The light environment is an important component of the productivity, physiology and ecology of corals (Dustan, 1982; Dubinsky et al., 1984; Porter et al., 1984; Falkowski et al., 1990). Underwater light decreases exponentially with depth, roughly following the Beer-Lambert law. Underwater light is attenuated by the water itself, by dissolved and suspended matter and, most importantly, by phytoplankton. Light attenuation is not uniform over all wavelengths, and the water column behaves like a monochromator, narrowing the spectrum of the most penetrating light to a relatively narrow waveband (Falkowski et al., 1990). In the clear oligotrophic waters surrounding reefs, light extinction in the violet and blue parts of the spectrum is minimal, while its attenuation is higher at longer wavelengths. However, in such `blue desert' shallow waters corals can also be exposed to considerable penetration of red wavelengths and non-visible (UV) wavelengths (Smith and Baker, 1979). Recently Gorbunov and Falkowski (2002) have shown that zooxanthellate corals even perceive blue moonlight, which consists of the most penetrating wavelengths in the area, typical of coral reef environments.
The aim of this study was to find out if the expansion and contraction behavior of zooxanthellate corals occurs as a direct response to light, or as an indirect response to it mediated by photosynthetic activity of their symbiotic algae. We examined the possibility that the expansion/contraction behavior of tentacles optimizes photosynthesis. We examined expansion and contraction responses to different light intensities and wavelengths over different times, including in the azooxanthellate coral Cladopsammia gracilis. We studied the absorption and the action spectra for photosynthesis and the distribution of zooxanthellae within the corals. We also studied the photosynthetic characteristics of the four species using the SCUBA-based, fast repetition rate fluorometer (FRRF; Kolber et al., 1998).
Materials and methods
Coral collection and maintenance
Colonies of four species of zooxanthellate scleractinian corals, Favia favus Forskal, Goniopora lobata Milne Edwards and Haime, Stylophora pistillata Espar and Plerogyra sinuosa Dana and the azooxanthellate coral Cladopsammia gracilis Milne Edwards and Haime were collected from depths of 5-7 m from reef adjacent to the Interuniversity Institute for Marine Science at Eilat (Gulf of Eilat, Red Sea). The colonies, each less than 6 cm in diameter, were then transferred to the laboratory and placed in a shallow tank with running seawater at 24°C for 10 h of acclimation before sampling their tentacles. After acclimation the corals exhibited the same expansion/contraction behavior in the laboratory as their undisturbed counterparts on the reef.
Measurement of the light spectrum
The visible light spectrum was measured at a depth of 5 m at the coral collection site. Spectral scans between 350 and 750 nm were conducted on several cloudless days in February 2001 using a Li-Cor LI1800 scanning spectroradiometer (Lincoln, NE, USA). Scans were made every 30 min at 2 nm wavelength intervals from 6:00 h to 18:00 h.
Effect of light on tentacle contraction
Colonies were tested at low light intensities, up to 1.5% of the sea surface light level, which is the lower light intensity of euphotic zone and the limit of hermatypic coral distribution. F. favus, G. lobata, S. pistillata and C. gracilis were illuminated at 10 and 30 μmol quanta m-2 s-1 (N=5 corals for each irradiance level). Colonies of P. sinuosa were illuminated at 30 μmol quanta m-2 s-1 (N=3). A Xenon lamp of 450 W(Kratos-Schoeffel Instruments, Doisberg, Germany) acted as a light source and included a LH-151/2 lamp housing and LPS-255 h power supply. The beam from the lamp housing was passed through a monochromator (Bausch & Lomb Instruments, New York, USA) to provide light at wavelengths of 400-700 nm.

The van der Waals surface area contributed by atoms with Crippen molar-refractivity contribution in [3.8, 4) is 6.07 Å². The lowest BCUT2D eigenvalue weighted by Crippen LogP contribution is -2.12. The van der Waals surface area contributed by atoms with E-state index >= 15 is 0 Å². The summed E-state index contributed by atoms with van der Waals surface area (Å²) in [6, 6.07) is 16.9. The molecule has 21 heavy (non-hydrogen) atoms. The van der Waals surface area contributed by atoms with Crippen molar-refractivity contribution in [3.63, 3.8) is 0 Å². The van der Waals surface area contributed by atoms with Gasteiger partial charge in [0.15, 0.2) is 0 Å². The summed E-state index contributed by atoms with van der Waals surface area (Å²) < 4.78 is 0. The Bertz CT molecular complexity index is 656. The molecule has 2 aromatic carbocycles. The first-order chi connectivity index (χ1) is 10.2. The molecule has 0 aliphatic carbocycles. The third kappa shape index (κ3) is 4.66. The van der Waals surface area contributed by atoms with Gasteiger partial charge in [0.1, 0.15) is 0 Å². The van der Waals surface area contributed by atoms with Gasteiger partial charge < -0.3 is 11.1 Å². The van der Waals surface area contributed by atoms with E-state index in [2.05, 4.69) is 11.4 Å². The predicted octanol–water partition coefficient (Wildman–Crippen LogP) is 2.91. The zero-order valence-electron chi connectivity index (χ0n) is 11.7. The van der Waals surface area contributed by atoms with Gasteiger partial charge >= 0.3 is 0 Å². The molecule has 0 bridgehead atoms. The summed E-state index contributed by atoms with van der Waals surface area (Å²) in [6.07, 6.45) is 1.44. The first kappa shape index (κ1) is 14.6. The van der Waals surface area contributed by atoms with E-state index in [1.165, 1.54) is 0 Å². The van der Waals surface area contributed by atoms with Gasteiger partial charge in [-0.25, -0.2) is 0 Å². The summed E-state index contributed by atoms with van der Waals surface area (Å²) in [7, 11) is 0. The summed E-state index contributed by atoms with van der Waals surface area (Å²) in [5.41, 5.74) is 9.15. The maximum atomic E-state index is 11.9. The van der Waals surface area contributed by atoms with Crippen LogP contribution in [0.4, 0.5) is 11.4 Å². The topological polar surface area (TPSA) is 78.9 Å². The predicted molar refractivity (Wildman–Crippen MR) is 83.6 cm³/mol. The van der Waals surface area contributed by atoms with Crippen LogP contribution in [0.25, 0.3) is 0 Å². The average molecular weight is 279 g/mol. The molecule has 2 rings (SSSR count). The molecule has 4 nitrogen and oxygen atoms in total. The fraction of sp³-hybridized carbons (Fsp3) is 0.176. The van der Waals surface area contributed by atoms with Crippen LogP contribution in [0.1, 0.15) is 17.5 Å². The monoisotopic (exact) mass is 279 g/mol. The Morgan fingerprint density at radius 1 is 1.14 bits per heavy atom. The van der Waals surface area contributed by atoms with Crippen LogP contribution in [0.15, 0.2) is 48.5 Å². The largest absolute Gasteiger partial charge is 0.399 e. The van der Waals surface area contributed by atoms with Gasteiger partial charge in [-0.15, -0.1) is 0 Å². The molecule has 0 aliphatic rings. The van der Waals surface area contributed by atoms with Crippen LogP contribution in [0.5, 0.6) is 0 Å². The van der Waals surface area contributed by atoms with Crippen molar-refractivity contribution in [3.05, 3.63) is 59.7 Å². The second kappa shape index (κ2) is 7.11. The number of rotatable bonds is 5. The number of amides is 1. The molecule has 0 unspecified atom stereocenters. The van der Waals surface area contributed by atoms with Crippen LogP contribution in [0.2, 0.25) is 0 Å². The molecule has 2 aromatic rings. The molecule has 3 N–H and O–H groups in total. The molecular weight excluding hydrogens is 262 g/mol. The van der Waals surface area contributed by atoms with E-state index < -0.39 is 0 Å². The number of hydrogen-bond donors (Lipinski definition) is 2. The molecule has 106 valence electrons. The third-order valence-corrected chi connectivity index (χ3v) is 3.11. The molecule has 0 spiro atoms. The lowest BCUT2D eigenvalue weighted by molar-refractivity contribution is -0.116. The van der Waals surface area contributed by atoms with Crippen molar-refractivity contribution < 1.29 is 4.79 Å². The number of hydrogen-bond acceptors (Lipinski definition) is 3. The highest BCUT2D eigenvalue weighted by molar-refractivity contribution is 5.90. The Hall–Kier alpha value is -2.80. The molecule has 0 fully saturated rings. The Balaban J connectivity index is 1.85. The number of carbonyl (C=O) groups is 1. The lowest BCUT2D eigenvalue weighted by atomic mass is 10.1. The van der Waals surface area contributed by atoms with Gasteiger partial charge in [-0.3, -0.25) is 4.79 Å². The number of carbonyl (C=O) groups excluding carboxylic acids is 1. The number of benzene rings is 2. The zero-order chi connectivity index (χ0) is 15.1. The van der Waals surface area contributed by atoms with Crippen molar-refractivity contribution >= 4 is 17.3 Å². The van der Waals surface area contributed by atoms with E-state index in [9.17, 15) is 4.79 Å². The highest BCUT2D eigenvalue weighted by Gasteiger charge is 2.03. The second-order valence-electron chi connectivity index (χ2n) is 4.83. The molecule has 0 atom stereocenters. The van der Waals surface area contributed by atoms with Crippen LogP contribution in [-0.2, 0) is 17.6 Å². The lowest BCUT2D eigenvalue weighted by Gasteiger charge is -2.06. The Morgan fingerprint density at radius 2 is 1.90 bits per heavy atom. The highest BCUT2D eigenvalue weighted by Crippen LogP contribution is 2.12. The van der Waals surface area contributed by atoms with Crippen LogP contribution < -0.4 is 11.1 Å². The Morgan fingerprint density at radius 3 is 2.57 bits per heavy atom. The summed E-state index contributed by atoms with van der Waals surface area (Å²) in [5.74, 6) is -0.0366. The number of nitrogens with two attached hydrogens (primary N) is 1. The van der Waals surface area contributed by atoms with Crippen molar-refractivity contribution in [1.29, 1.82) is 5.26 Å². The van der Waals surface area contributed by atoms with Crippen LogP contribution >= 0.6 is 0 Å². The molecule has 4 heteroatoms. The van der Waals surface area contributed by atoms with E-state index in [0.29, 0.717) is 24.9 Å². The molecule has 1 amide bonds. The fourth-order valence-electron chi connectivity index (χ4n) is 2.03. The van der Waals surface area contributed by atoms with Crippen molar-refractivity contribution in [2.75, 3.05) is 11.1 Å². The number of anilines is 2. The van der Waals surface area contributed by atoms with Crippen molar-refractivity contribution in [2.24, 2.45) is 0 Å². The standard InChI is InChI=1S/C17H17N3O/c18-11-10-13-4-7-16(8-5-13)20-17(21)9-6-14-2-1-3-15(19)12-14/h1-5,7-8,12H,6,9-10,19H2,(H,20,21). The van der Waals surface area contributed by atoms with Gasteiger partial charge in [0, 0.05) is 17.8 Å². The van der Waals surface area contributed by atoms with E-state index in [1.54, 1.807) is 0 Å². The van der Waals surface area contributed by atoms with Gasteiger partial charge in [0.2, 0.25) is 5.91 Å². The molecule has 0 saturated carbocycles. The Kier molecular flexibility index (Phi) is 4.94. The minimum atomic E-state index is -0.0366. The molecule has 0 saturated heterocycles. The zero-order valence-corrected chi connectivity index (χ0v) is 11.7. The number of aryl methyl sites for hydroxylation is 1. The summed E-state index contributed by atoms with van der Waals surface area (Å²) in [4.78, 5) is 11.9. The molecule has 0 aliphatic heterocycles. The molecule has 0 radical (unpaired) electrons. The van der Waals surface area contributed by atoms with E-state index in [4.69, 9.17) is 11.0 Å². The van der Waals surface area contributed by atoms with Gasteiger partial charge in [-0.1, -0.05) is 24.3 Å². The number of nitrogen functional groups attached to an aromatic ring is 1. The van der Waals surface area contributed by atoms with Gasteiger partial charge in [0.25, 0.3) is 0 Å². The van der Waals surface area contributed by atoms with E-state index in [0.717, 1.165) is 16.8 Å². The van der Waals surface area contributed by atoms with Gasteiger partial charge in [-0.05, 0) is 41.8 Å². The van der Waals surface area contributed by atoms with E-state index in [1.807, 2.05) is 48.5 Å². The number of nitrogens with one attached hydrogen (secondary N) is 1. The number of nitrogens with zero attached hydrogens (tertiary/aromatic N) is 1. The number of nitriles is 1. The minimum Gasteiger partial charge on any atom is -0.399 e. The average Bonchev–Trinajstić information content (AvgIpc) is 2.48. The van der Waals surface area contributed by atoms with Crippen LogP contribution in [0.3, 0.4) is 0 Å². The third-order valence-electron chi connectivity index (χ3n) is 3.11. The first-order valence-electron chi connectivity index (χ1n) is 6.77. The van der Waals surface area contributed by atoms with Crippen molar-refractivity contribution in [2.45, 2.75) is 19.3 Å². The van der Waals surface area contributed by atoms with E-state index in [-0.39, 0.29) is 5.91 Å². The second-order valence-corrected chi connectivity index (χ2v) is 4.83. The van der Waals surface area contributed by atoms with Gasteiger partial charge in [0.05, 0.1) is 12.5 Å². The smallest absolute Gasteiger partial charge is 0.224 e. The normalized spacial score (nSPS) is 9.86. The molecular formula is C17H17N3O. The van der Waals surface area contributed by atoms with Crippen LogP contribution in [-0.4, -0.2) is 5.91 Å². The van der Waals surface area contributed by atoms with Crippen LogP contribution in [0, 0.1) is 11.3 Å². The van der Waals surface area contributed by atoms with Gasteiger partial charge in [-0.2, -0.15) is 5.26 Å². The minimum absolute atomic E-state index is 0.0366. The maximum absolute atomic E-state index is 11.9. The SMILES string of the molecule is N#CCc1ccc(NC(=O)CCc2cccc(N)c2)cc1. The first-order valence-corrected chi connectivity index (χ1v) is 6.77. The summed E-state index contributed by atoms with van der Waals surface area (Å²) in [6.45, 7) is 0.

Tentacle contraction experiments were conducted in a 25 l recirculating flow tank (modified from Vogel and Labarbera, 1978). The tank was 100 cm long × 10 cm wide× 25 cm high. Water was circulated by a propeller connected to a 12 V d.c. motor and flow speed was computer-controlled at 5 cm s-1. Flow speed was calibrated using a video camera with a closeup lens (Sony CCD 2000E, Hi8 PAL system; Tokyo, Japan) to follow the movement of brightly illuminated particles along a ruler placed in the tank (Trager et al., 1990).
All experiments were conducted at night in a darkroom. Two colonies, an experimental colony and a control colony, were placed in the flow tank well-separated from each other to ensure that there would be no interference to the flow received by each. A recirculating bath at 24±0.1° C, which is equal to the sea temperature, controlled the water temperature. Water was replaced every 2 h. F. favus, G. lobata, S. pistillata and C. gracilis colonies were illuminated at two irradiance levels, 10 and 30μ mol quanta m-2 s-1, and at 16 different wavelengths between 400 and 700 nm at intervals of 20 nm, while colonies of P. sinuosa were exposed only to 30 μmol quanta m-2 s-1. Circulation in the tank was stopped when the corals were fully expanded. After 15 min, the experimental coral was illuminated with all 16 wavelengths in a random order, to prevent a habituation effect. Tentacle contraction behavior of the coral was scored on a scale of 0-4, where 0 was no expansion (i.e. full contraction) and 4 was 100% expansion. Final analyses were performed only on the 0% and 100% expansion scores. The scores referred to polyps of the entire colony (see Lasker, 1979) (Fig. 1). The behavior of the corals was documented every minute for a total of 30 min for each wavelength. In each experiment a second, non-illuminated coral was used as a control. We also conducted these experiments with the corals exposed to the photosynthetic inhibitor DCMU (3-(3,4-dichlorophenyl)-1,1-dimetheyl urea), at a final concentration of 10 μmol l-1 (see Rahav et al., 1989). DCMU blocks photosystem II and prevents production of photosynthates. The experiments were also conducted with the azooxanthellate coral Cladopsammia gracilis, which expands mostly at night. In addition to the 10 and 30 μmol quanta m-2 s-1, C. gracilis was exposed to light intensities between 250 and 400 μmol quanta m-2 s-1.